Bright Sparks: new documentary film celebrates the synthesizer pioneers

Most of us know a little bit about synth history, and about the seminal hardware that got us to where we are today, but fewer of us could tell you much about the stories behind these machines and the people who created them.

However, a new documentary, Bright Sparks, shines a light on the individuals and companies behind the classic synths we all know and love, and comes accompanied by a concept album by I Monster of the same name.

In fact, the album actually came first, before the cinematographic baton was picked up by vintage synth lovers Dave Spiers and Chris Macleod. They're also the owners of GForce Software, which has been responsible for a number of acclaimed plugin versions of classic synthesizers.

The documentary focuses on a selection of key companies - Moog, Buchla, ARP, Chamberlin, Mellotron, EMS, EDP and Freeman - and features interviews with some of their key personnel. These include Peter Zinovieff (EMS), Ken Freeman (Freeman), Herb Deutsch (Moog), Alan Robert Pearlman (ARP) and John Bradley (Mellotron).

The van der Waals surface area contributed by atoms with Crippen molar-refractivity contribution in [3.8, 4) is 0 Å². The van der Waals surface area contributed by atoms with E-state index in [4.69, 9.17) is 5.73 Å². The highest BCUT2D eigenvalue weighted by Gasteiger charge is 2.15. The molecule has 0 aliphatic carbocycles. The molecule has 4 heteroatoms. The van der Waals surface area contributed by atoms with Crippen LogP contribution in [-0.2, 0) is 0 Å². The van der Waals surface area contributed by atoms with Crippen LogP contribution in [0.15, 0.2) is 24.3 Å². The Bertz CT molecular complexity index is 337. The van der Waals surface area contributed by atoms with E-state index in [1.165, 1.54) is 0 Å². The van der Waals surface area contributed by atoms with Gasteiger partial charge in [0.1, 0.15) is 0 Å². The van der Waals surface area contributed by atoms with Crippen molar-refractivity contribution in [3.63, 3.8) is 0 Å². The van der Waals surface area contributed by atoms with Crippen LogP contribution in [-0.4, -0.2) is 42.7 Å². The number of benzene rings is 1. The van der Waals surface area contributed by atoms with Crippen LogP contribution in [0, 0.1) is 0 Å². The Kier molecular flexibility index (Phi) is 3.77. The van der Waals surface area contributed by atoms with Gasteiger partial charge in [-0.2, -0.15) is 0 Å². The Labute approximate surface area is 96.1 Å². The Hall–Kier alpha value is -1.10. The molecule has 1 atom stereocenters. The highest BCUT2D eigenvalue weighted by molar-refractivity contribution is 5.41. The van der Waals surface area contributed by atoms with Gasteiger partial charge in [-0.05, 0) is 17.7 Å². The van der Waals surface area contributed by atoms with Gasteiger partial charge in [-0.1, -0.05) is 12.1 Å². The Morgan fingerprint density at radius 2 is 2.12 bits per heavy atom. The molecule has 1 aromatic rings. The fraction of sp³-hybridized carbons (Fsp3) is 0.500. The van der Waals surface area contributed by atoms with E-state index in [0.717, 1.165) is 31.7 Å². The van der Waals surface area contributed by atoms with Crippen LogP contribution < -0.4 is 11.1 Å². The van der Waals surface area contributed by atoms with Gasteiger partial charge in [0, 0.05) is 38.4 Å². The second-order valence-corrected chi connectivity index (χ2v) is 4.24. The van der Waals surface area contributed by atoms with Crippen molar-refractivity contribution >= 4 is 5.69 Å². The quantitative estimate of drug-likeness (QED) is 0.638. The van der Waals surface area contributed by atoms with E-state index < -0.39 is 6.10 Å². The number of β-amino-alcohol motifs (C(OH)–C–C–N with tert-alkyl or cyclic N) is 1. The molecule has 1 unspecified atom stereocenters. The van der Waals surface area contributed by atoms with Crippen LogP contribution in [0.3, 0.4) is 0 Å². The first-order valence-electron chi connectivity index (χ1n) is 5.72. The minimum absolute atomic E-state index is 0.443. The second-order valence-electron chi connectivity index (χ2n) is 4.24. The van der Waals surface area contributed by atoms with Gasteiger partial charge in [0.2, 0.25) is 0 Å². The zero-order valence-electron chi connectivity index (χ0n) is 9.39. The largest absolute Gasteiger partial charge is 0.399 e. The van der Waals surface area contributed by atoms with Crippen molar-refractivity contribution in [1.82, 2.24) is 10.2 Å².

Tributes paid

There's also insight from some of the artists who've taken the synths created by these brands to their hearts, including Will Gregory (Goldfrapp), Rick Smith and Karl Hyde (Underworld), Alessandro Cortini (Nine Inch Nails), Billy Currie and Chris Cross (Ultravox), Daniel Miller (Mute) and Adrian Utley (Portishead).

The film reveals that early synth development was driven not out of a desire to make money, but a passion to create, which meant that commercial success was never guaranteed.

The album, meanwhile, was recorded by I Monster using many of the instruments that are celebrated in the film.

To order the album and film as a combined downloadable package heard over to the Bright Sparks website. It costs £15.99.

Ben Rogerson

I’m the Deputy Editor of MusicRadar, having worked on the site since its launch in 2007. I previously spent eight years working on our sister magazine, Computer Music. I’ve been playing the piano, gigging in bands and failing to finish tracks at home for more than 30 years, 24 of which I’ve also spent writing about music and the ever-changing technology used to make it.